The SGX’s Offering of Structured Certificates: Will It Boost Trading Volumes?

The Singapore Exchange (SGX) recently made headlines by becoming the first exchange in Asia to offer trading in “structured certificates.” These financial instruments, issued by a third party, are based on underlying assets and depend on the performance of those assets for their returns. While this move is seen as a positive development for SGX, it remains to be seen whether it will significantly benefit the exchange or boost its trading volumes.

It is still too early to determine the level of demand for these specific securities. Thilan Wickramasinghe, Maybank’s head of research in Singapore, acknowledges that it will take time to gauge investors’ appetite for various names in this market. The SGX has introduced structured certificates linked to tech names, Hong Kong names, U.S. names, and Japanese names. However, the broader market’s response to these offerings is yet to be determined.

Despite the uncertainty, the SGX has seen increased interest from both issuers and distributors keen to incorporate structured certificates into their offerings. Serene Cai, SGX’s head of securities trading, believes this is a positive development that expands the range of investment options available to the market. It also counters the perception of SGX as a “boring” and “unexciting” exchange, which has sometimes been referred to as a “zombie” bourse due to its thin trading volumes.

Even before the COVID-19 pandemic, the SGX faced challenges with more delistings than listings. In 2022, there were 302 delistings compared to only 279 listings from 2009 to 2019. The IPO market in Singapore has experienced a slow year, with listings worth only $18.6 million thus far. These figures put the SGX on track to have its worst showing since 2011. In light of these trends, SGX’s initiatives to broaden its equity-linked product base, including structured certificates, could drive incremental market interest.

According to Wickramasinghe, structured certificates are unlikely to have a material impact on SGX’s earnings in the near term. However, they could provide investors with exposure to underlying securities in other markets, offering easier and more convenient access through SGX. Michael Syn, senior managing director and head of equities at SGX, shares this sentiment and expresses confidence in the market’s development as more structured certificates are listed. One of the key advantages of listing these certificates is transparency, which offers daily pricing and easier liquidation of positions compared to over-the-counter trading.

Adam Reynolds, Asia-Pacific CEO from Saxo Markets, highlights the challenges and differences between listed certificates and over-the-counter (OTC) trading. In the OTC model, structured products are typically distributed to high-net worth clients by private banks, with embedded fees for the creator and distributor. With listed certificates, fees are paid solely to the creator. This difference could potentially disadvantage the growth of the listed certificate market compared to the OTC market distributed through private banks.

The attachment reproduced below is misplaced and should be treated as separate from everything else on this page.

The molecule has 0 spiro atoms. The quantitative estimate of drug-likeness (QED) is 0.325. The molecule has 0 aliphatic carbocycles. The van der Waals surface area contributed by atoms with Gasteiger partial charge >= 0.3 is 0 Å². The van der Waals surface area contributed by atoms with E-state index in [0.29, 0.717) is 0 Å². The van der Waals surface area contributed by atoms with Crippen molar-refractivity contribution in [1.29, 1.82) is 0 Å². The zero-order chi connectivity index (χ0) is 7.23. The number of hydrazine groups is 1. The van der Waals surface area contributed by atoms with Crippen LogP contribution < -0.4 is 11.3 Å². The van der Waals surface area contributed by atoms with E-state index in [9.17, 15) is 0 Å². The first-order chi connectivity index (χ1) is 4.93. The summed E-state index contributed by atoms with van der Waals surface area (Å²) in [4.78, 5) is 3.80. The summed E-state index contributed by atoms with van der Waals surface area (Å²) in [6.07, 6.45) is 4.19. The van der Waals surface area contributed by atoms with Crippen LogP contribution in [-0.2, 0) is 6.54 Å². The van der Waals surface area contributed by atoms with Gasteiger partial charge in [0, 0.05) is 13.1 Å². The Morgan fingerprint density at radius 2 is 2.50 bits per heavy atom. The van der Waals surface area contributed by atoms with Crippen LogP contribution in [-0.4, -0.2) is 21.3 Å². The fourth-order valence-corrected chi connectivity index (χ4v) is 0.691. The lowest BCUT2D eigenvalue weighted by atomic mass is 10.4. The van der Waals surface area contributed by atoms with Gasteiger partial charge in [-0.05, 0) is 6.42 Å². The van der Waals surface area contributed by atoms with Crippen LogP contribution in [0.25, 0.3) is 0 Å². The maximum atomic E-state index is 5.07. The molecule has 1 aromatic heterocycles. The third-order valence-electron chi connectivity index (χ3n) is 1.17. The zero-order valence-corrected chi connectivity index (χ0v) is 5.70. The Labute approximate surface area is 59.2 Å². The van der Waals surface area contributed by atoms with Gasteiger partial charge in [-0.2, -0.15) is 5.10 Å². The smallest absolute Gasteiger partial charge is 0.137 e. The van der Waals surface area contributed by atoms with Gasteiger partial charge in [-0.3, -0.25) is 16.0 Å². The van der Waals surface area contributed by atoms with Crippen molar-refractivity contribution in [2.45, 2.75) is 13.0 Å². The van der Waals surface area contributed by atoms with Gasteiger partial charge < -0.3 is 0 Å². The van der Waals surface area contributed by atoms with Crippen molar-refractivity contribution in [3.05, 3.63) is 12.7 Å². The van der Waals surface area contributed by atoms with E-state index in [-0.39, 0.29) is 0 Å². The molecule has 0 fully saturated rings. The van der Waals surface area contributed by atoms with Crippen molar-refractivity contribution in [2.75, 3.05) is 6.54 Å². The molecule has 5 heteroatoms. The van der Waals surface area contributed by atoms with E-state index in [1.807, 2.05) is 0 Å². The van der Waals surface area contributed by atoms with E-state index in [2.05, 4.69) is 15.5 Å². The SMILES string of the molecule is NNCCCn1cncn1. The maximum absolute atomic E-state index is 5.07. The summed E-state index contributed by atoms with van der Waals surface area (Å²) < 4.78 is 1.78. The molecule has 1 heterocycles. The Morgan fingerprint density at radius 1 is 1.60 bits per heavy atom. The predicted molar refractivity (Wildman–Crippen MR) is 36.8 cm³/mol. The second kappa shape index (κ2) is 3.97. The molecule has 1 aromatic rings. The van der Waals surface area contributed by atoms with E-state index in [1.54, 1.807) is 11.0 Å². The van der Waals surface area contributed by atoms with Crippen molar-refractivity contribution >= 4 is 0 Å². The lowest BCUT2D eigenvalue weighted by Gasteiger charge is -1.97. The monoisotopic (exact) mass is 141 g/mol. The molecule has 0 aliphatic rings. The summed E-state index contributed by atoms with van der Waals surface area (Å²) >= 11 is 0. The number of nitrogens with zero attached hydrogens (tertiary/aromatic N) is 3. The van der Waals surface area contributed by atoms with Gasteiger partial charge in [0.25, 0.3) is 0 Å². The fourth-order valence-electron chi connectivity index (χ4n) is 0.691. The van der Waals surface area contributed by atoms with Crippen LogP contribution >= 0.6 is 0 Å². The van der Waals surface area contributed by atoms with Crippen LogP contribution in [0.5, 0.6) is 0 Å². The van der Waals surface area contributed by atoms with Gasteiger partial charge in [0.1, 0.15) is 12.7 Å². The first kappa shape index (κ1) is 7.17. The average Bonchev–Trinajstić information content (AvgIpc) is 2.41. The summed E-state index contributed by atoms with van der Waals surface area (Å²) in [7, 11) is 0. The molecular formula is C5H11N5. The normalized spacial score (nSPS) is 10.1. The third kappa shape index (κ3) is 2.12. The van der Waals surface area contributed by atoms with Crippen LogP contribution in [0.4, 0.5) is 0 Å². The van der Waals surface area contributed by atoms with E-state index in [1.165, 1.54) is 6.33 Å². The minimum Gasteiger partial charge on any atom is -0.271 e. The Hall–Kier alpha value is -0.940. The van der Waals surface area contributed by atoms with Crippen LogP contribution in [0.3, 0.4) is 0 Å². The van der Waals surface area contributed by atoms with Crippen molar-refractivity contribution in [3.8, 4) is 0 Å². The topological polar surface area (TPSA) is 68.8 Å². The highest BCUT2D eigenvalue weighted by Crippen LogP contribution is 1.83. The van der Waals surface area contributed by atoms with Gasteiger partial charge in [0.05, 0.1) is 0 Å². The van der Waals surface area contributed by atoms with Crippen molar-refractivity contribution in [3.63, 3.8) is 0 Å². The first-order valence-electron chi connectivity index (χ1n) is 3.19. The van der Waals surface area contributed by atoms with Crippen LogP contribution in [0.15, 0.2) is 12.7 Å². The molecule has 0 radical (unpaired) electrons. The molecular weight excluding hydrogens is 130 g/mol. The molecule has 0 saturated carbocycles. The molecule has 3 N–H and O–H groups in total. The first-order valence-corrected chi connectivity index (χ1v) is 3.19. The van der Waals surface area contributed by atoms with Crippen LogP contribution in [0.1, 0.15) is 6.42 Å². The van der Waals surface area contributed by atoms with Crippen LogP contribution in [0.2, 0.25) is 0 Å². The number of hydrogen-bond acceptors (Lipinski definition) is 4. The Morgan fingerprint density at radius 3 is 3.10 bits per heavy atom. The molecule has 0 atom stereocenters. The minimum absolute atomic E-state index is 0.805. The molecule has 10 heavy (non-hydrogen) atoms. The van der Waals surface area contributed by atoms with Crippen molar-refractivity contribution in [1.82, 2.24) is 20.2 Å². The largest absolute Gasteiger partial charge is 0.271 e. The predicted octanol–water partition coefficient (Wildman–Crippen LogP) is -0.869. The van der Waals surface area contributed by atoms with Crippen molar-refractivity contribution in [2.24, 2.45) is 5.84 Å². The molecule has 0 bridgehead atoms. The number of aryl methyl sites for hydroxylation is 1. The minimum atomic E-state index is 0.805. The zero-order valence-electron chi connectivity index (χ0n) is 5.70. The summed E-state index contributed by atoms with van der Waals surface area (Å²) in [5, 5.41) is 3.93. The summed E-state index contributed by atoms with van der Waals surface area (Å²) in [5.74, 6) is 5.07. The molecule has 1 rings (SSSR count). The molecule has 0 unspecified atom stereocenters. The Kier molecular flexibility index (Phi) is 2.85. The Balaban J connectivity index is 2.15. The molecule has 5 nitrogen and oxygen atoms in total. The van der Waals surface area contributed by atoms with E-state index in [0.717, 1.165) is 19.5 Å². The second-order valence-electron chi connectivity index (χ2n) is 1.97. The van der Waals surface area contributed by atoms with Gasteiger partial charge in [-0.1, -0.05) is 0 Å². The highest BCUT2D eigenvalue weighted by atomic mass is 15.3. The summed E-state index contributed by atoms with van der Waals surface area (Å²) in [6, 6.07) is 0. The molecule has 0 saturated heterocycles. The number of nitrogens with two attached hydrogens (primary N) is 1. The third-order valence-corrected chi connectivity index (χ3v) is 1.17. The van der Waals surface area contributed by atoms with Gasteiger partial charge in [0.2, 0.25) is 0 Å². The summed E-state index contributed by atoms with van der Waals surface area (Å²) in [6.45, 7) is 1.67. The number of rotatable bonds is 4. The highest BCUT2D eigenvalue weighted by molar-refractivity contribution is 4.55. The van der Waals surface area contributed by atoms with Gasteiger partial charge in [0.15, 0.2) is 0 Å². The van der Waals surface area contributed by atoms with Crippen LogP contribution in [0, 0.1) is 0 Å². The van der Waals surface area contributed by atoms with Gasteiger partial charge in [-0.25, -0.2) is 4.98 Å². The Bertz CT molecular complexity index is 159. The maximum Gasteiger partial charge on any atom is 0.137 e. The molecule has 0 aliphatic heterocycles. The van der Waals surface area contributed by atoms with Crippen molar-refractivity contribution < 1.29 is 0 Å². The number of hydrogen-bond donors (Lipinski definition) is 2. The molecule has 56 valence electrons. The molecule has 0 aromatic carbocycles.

While structured certificates have gained popularity in Europe due to investors’ yield-focused approach, the Asian market has primarily offered them in OTC form through private banks to accredited investors. Listing structured certificates on exchanges, such as SGX, expands the distribution perimeter and allows a broader range of investors to access these products. Singapore’s status as a wealth management center and the market’s sophistication further supports the demand for yield-enhanced products, particularly in a market environment with stagnant equities.

Some structured certificates, including the one offered by SGX, come with an autocall feature, making them yield enhancement certificates. These certificates expire after a set time, guaranteeing investors a fixed coupon rate or return. For investors who anticipate range-bound markets, where capital gains are limited, the coupon rate becomes an attractive feature. If the stock price declines, investors are delivered the shares when the certificate expires, allowing them to hold the shares at the current market value.

The SGX’s offering of structured certificates marks a significant development for the exchange. While the demand and impact on trading volumes remain uncertain, there is increasing interest from issuers and distributors. SGX’s initiative to broaden its equity-linked product base reflects a strategy aimed at attracting incremental market interest and overcoming its history of delistings and low IPO numbers. The success of structured certificates will require the collective effort of all involved stakeholders, and challenges related to fees and differences compared to OTC trading must be navigated. However, with Singapore’s position as a wealth management center and the appetite for yield-enhanced products, the prospects for structured certificates in Asia appear promising.


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